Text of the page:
Your comment clarifies that you mean "interstellar bodies" and not "asteroids". Newton's first law of motion is "A body will continue in a straight line and a constant speed, unless acted on by an external force". It won't decelerate in deep space where there is no friction.

When an interstellar body happens to approach a star it will start to fall towards it, and speed up. If it doesn't hit the star it will pass by and slow down as it moves up from the star. The velocity it loses as it moves away will be exactly the same as the velocity it gained while falling towards the star.

Gravity is a conservative force, because the total energy (gravitational + Kinetic) remains constant. No energy is lost, and so there is no change in speed.

You should be aware that there is no such thing as "not moving" in the absolute sense. The only words that you can use are "not moving relative to something". When I say "the car is not moving", what I mean is "The car is not moving relative to the ground".

$\endgroup$
  • 2
    $\begingroup$ I would argue this is incorrect: even in deep space there are a few atoms and dust particles here and there, and after a while repeated collisions will slow the object at least to the mean speed of the local environment's particles. $\endgroup$ – Carl Witthoft Feb 20 at 18:12
  • $\begingroup$ @James K, I see, so do you mean, even the object stop relative to it's something, the space around that object itself might be moving, isn't it... $\endgroup$ – Aung Satt Feb 21 at 4:39
  • 1
    $\begingroup$ I would argue that discussions of interstellar dust distract from the the main point,which is that "gravity isn't friction" $\endgroup$ – James K Feb 21 at 6:55
  • 2
    $\begingroup$ @AungSatt "Space" is not a thing. You cannot move relative to it. It cannot move relative to you. It doesn't even exist, it's nothing, just an emptiness that cannot do or be anything. You can only move (or stay motionless) relative to actual things: stars, planets, asteroids, rocks, dust, random molecules. $\endgroup$ – Florin Andrei Feb 21 at 8:02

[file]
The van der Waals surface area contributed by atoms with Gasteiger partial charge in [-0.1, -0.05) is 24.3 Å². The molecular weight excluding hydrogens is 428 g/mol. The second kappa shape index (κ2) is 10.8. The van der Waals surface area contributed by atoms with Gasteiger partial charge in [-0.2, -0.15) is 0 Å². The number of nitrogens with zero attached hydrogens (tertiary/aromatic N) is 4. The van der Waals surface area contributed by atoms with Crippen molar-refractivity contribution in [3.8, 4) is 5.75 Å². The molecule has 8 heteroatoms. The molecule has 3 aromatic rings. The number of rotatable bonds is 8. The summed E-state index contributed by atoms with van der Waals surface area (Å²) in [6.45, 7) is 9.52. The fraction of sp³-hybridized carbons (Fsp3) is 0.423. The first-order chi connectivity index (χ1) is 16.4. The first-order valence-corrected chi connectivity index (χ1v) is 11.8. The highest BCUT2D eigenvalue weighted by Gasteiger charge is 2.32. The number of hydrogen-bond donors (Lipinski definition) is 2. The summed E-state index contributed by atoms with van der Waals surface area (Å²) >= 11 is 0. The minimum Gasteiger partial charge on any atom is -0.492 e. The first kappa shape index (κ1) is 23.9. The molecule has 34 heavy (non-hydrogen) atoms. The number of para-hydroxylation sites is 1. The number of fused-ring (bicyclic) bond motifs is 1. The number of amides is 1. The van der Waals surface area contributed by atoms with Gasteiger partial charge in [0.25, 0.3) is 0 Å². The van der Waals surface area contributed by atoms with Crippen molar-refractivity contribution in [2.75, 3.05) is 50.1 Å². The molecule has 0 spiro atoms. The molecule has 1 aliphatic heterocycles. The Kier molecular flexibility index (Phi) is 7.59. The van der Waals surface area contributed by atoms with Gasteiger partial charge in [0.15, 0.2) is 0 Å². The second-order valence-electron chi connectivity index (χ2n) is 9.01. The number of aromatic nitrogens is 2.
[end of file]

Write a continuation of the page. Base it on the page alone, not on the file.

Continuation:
• 1
    $\begingroup$ @AungSatt Space is merely the totality of geometric relations (distance, angle, etc) between things. But in a perfect vacuum in an empty universe you could not even say that you're moving or not, because motion cannot be measured relative to space itself. It can only be measured relative to other objects. Relativity only predicts that the character of these geometric relations changes near massive objects. But it's not a "thing" that changes, it's just that when you measure a distance or angle there, it turns out to be different than what you expect in the absence of mass. $\endgroup$ – Florin Andrei Feb 21 at 23:04
-1
$\begingroup$

The asteroids can be accelerated and de-accelerated depending on which side of a much larger rotating object the asteroid passes.

If asteroid passes on the side in the direction of the rotation of the object, the asteroid experiences a gravity boost.

If the asteroid passes on the side opposite to the direction of rotation, the asteroid experiences gravity breaking.

If the breaking slows down the asteroid sufficiently so it can be captured then it collides with object.

An example of gravity assisted flight, the Mars probes used the gravity assist of the Earth to reach Venus, then the gravity assist of Venus to fling it towards Mar. Landing on Mars used gravity breaking.

But for the Mars lander to land on Mars required fuel and a parachute.

Gravity assisted acceleration and de-acceleration is accomplished by exchanging angular momentum with a larger rotating object and is based on conservation of angular momentum.

$\endgroup$
  • $\begingroup$ -1 I never heard of gravity braking, and I'm pretty sure gravity is a conservative force. This isn't a science-based answer. $\endgroup$ – uhoh Feb 25 at 7:14
  • $\begingroup$ Recent Mars landers have used aerodynamic braking. The effect of a gravity assist depends on whether the small body passes on the leading or trailing side of a planet's orbital motion. $\endgroup$ – Mike G Feb 26 at 0:48

Your Answer

By clicking “Post Your Answer”, you agree to our terms of service, privacy policy and cookie policy

Not the answer you're looking for? Browse other questions tagged or ask your own question.